Just what is a saint? We want to begin to look at the characteristics of a saint. You must understand the word “saint” in verse 1 is also translated “holy ones” or “holy” in verse 4. It’s the same word. Verse 1 reads, “saints who are at Ephesus”. Now look at verse 4. It reads, “just as he chose us in Him before the foundation of the world, that we should be holy and blameless before him.” That’s the same word. Some translations don’t put “saint,” they put “holy ones.” And so therefore you go back and forth as to how often it’s found. In the New American Standard Version it’s found 66 times in the plural and 1 time in the singular. But what does it mean?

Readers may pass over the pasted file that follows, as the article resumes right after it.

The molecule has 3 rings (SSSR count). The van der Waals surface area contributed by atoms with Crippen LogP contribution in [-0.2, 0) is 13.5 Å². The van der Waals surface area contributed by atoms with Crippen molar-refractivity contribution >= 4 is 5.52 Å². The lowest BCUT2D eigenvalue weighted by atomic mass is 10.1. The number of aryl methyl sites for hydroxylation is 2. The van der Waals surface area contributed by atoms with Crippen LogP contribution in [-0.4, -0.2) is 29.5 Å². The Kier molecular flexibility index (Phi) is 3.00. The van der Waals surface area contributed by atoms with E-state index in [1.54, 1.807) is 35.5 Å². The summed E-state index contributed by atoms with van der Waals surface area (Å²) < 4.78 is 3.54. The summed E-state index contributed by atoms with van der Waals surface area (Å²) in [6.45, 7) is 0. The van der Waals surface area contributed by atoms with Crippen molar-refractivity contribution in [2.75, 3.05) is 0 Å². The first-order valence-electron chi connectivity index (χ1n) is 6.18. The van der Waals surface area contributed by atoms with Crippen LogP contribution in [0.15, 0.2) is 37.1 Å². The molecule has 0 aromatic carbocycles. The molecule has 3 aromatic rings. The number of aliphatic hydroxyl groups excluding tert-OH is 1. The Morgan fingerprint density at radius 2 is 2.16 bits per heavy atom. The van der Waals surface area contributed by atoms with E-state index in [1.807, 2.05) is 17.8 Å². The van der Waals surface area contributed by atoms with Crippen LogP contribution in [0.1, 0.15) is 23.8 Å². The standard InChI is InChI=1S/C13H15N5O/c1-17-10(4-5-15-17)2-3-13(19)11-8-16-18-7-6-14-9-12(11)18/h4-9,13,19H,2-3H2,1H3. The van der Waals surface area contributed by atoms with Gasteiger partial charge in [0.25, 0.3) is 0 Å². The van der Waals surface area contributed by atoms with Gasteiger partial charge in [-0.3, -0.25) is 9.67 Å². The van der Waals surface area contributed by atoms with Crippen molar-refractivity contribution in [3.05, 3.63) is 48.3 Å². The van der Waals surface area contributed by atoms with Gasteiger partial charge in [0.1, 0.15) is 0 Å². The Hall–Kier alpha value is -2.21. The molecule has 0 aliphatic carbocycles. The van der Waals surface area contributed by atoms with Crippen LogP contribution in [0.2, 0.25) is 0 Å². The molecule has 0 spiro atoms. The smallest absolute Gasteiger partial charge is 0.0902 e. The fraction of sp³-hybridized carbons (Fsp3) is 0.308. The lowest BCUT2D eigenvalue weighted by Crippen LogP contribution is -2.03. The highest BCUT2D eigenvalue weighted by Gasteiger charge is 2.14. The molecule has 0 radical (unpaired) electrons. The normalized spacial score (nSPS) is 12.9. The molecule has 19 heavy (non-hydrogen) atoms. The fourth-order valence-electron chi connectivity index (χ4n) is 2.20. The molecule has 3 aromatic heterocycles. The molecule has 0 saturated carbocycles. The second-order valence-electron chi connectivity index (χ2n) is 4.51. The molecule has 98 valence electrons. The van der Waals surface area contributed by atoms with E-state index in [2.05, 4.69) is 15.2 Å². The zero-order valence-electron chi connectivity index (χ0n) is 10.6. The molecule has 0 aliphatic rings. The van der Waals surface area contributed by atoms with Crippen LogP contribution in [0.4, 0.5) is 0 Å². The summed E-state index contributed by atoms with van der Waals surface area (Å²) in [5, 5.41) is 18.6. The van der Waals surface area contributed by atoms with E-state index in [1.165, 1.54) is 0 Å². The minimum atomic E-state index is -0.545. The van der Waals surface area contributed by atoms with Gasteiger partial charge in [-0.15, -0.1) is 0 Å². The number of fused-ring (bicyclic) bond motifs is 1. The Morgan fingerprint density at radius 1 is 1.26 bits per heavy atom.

There are two things that we are going to be looking at. First of all we need to note that A SAINT IS ONE WHO IS GOD’S DELIGHT. Now when we talk about saints we are talk­ing about the saints Paul was writing to in Ephesians. He is writing to people who are God’s delight. How do you know that? Well, turn with me to Psalms 16:3. I’m doing this for a reason. Many of you are surprised to find that the word “saint” is translated that way in the New American Standard in the Old Testament . Again, the King James Version chooses to translate the word as “holy ones.” We need to see what a saint is in the view of the Old Testament understanding. Psalms 16:3 is a beautiful verse. This is one of the messianic psalms. As a matter of fact, Peter uses verses 8-11 of Psalms 16 in his sermon in Acts 2 and refers that to the Lord Jesus Christ. But let’s read verse 3 of Psalm 16. “As for the saints who are in the earth, they are the majestic one in whom is all my delight.” In other words there is a delight to God for those people that are called saints on this earth.